York & North Yorkshire

North Yorkshire facing 'radical' health care cuts

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Media captionThe plan is designed to tackle a multi-million pound overspend

The "biggest shake-up of health provision in a century" is set to take place in North Yorkshire as NHS bosses make "radical" cuts to save money.

Senior officials at NHS North Yorkshire and York revealed they have to deal with a £19m budget deficit and £22m of "efficiency savings" in the next year.

They are planning fewer hospital stays and more community care packages.

Dr John Crompton, who represents GPs in the area, claimed years of under-funding had led to the difficulties.

And spokeswoman for the health service union Unison said: "It's outrageous that NHS organisations are being forced into this by the government's austerity measures".

The county's NHS chief executive Christopher Long said in the authority's total budget of £1.25bn the deficit of £19m may not seem much, but that figure was "the best case scenario".

'Received a bung'

Speaking ahead of the release of board papers to be considered by the authority on 26 June, Mr Long admitted he did not know what cash settlement would come from central government for 2013/14.

And he said a shake-up of services including cutting hospital stays and more care from community-based staff were the authority's way of wrestling with the cash dilemma.

The authority had got previous financial help from the NHS North of England Strategic Health Authority (SHA), but Mr Long said that body would cease to exist on 31 March, 2013.

He said: "Traditionally we received a bung [from the SHA] to bail out our bottom line, we always received additional money, so our accounts show a surplus.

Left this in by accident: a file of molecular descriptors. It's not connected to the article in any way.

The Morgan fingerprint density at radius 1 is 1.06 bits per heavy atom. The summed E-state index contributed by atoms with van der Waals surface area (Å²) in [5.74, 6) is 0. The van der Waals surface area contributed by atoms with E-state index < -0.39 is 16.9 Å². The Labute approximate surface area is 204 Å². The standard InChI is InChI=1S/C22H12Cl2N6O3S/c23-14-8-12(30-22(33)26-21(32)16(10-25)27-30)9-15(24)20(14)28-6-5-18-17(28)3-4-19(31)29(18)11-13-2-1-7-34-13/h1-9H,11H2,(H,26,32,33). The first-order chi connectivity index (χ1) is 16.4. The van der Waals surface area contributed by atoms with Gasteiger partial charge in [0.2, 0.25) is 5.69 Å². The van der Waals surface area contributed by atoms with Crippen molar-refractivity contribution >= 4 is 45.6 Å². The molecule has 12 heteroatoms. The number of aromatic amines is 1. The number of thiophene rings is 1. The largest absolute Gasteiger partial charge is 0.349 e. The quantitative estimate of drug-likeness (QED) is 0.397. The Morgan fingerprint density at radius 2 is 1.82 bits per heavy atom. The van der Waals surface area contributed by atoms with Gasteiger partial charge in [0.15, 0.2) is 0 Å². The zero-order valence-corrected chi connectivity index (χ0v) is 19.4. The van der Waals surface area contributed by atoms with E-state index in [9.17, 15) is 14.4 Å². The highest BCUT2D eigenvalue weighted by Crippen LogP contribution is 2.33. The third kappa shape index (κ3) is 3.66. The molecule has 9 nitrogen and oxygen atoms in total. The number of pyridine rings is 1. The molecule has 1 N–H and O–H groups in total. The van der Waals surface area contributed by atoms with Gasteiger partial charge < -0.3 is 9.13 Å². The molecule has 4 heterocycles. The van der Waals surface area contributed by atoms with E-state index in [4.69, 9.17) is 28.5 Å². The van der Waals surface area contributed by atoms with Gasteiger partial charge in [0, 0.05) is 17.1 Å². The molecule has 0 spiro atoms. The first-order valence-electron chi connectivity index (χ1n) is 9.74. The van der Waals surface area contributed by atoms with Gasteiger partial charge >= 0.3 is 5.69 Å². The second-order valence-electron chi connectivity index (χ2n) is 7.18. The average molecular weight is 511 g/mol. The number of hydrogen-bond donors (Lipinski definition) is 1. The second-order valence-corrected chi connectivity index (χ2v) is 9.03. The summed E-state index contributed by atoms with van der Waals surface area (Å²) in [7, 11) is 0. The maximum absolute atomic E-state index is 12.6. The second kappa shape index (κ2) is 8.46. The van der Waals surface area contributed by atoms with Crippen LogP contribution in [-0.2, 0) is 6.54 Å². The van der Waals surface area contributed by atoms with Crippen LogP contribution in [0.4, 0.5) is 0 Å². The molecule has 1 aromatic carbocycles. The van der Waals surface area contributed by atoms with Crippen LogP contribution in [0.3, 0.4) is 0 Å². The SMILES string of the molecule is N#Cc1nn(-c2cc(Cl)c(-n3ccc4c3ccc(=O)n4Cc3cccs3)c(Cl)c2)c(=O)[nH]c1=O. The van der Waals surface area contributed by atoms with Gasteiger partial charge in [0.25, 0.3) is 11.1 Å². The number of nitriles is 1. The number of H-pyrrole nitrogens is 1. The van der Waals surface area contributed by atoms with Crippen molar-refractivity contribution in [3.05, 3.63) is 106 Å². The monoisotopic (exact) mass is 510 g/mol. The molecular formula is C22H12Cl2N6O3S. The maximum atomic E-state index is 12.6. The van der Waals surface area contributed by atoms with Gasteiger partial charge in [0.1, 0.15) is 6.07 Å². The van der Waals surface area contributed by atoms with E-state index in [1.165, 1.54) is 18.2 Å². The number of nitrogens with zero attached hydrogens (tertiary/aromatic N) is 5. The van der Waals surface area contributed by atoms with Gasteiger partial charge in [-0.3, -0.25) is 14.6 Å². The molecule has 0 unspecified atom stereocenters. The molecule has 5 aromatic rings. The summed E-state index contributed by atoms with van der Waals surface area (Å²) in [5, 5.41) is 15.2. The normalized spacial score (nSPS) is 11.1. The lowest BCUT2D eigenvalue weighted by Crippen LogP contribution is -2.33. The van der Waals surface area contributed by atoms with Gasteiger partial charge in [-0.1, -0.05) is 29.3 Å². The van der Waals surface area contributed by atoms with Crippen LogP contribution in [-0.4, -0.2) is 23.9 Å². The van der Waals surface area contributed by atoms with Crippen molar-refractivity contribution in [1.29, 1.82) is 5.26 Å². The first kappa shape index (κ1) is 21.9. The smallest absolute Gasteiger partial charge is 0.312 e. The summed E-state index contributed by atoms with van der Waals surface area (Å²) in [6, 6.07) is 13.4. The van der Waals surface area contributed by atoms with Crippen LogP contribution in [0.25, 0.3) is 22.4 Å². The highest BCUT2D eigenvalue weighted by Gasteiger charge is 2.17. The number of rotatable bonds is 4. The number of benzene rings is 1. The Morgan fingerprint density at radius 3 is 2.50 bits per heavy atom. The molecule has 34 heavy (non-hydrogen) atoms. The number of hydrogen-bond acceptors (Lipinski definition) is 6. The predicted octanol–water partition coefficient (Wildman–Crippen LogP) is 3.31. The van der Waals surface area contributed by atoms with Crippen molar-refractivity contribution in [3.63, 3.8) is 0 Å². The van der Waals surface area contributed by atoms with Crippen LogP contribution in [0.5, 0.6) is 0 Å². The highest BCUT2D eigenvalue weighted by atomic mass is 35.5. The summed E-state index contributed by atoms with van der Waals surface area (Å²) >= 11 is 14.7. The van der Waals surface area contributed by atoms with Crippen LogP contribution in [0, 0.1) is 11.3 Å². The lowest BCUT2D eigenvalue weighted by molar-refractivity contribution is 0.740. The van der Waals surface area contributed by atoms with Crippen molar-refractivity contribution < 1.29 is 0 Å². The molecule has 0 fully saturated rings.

"We have received £100m over six or so years from Strategic Health Authority.

"We will not be receiving that funding so the deficit will show on our accounts.

"Unless we can deal with the deficit we will start following year with £19m less than this year and next year it could well be a £38m problem.

"We need to look at how services are configured and delivered.

"We need to invest in community services for people with long-term conditions and also ensure the frail and elderly stay well."

'Low funding'

Dr Crompton said: "They've come clean about the deficit and that the SHA has bailed North Yorkshire out.

"GPs are taking over commissioning and will have to take over the deficit and there will need to be radical cuts.

"The problem is that North Yorkshire has inherent low levels of funding, it's one of the lowest levels in the country.

"The books cannot be balanced despite good quality medical services being provided."

Dr Crompton said residents "should lobby their MPs about this level of funding".

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